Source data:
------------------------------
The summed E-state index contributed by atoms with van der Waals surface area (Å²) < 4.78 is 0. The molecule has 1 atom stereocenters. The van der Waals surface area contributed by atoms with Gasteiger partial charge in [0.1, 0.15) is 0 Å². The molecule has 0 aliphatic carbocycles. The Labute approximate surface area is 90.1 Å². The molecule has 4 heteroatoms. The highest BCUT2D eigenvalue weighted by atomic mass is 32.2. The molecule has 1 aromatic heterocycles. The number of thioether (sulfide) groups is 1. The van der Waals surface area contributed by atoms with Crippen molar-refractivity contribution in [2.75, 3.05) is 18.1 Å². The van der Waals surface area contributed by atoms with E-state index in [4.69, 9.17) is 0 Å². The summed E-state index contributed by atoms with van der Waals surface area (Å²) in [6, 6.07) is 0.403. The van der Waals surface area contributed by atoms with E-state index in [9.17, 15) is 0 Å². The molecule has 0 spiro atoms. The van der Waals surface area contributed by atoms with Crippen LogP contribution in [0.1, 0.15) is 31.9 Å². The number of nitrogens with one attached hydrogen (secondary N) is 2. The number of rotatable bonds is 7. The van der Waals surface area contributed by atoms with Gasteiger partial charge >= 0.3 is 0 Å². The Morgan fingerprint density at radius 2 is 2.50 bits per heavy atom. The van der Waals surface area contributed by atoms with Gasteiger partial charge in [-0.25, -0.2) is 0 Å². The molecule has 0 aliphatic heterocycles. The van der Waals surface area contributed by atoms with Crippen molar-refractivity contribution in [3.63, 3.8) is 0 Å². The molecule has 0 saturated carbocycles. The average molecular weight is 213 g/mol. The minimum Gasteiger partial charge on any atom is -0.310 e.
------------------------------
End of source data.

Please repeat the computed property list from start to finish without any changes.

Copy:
The summed E-state index contributed by atoms with van der Waals surface area (Å²) < 4.78 is 0. The molecule has 1 atom stereocenters. The van der Waals surface area contributed by atoms with Gasteiger partial charge in [0.1, 0.15) is 0 Å². The molecule has 0 aliphatic carbocycles. The Labute approximate surface area is 90.1 Å². The molecule has 4 heteroatoms. The highest BCUT2D eigenvalue weighted by atomic mass is 32.2. The molecule has 1 aromatic heterocycles. The number of thioether (sulfide) groups is 1. The van der Waals surface area contributed by atoms with Crippen molar-refractivity contribution in [2.75, 3.05) is 18.1 Å². The van der Waals surface area contributed by atoms with E-state index in [4.69, 9.17) is 0 Å². The summed E-state index contributed by atoms with van der Waals surface area (Å²) in [6, 6.07) is 0.403. The van der Waals surface area contributed by atoms with E-state index in [9.17, 15) is 0 Å². The molecule has 0 spiro atoms. The van der Waals surface area contributed by atoms with Crippen LogP contribution in [0.1, 0.15) is 31.9 Å². The number of nitrogens with one attached hydrogen (secondary N) is 2. The number of rotatable bonds is 7. The van der Waals surface area contributed by atoms with Gasteiger partial charge >= 0.3 is 0 Å². The Morgan fingerprint density at radius 2 is 2.50 bits per heavy atom. The van der Waals surface area contributed by atoms with Gasteiger partial charge in [-0.25, -0.2) is 0 Å². The molecule has 0 aliphatic heterocycles. The van der Waals surface area contributed by atoms with Crippen molar-refractivity contribution in [3.63, 3.8) is 0 Å². The molecule has 0 saturated carbocycles. The average molecular weight is 213 g/mol. The minimum Gasteiger partial charge on any atom is -0.310 e.